You're not alone if you are confounded by Windows 8's deceitfully simple interface.
In his blog, Microsoft's co-founder Paul Allen has described various elements of Windows 8 as "puzzling", as the company readies itself for the launch of the new operating system in late October. The billionaire investor mentioned that the OS "can induce confusion", primarily due to the bimodal Windows 8 operating system, although he was quick to add that he was excited and impressed by the "particularly bold and innovative" software on the whole.
The term "bimodal" is a word used by Allen to describe Windows 8's dual operating system. In a bid to challenge rivals such as Google and Apple, Microsoft has designed Windows 8 to be compatible with tablets as well as desktop computers, and herein lies the problem.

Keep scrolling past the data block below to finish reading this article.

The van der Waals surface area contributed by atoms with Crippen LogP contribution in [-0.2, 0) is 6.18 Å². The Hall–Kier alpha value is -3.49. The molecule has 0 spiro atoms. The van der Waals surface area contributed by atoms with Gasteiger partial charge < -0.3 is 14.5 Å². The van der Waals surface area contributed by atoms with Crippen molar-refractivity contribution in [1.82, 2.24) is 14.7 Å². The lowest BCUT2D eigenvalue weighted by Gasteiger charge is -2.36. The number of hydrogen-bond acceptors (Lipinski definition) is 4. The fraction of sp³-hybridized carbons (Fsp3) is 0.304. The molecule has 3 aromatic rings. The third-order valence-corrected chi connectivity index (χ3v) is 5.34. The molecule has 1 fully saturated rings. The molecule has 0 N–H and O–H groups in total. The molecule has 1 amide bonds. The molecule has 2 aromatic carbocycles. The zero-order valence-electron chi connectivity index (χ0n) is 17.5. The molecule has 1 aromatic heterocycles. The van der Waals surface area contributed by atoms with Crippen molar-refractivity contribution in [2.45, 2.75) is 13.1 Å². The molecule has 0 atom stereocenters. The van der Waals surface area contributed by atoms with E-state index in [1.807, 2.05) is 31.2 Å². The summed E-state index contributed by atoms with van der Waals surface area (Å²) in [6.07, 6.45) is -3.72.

"I did encounter some puzzling aspects of Windows 8. The bimodal user experience can introduce confusion, especially when two versions of the same application -- such as Internet Explorer -- can be opened and run simultaneously", says Allen.
The Microsoft man has been running Windows on both a tablet and a desktop PC himself. Allen has devoted a considerable section of his blog post on what he refers to as "Puzzling aspects of the Windows 8 UI", including operating system's inability to build hierarchies on the Start screen, and the general confusion between working with native Windows 8 apps and desktop apps.
We also agree with Preston Gralla, a contributing editor for Computerworld, in that Windows 8 on a tablet looks like a surefire winner. However, it's not only confusing on a desktop computer but also less effective compared to Windows 7 in terms of its usability.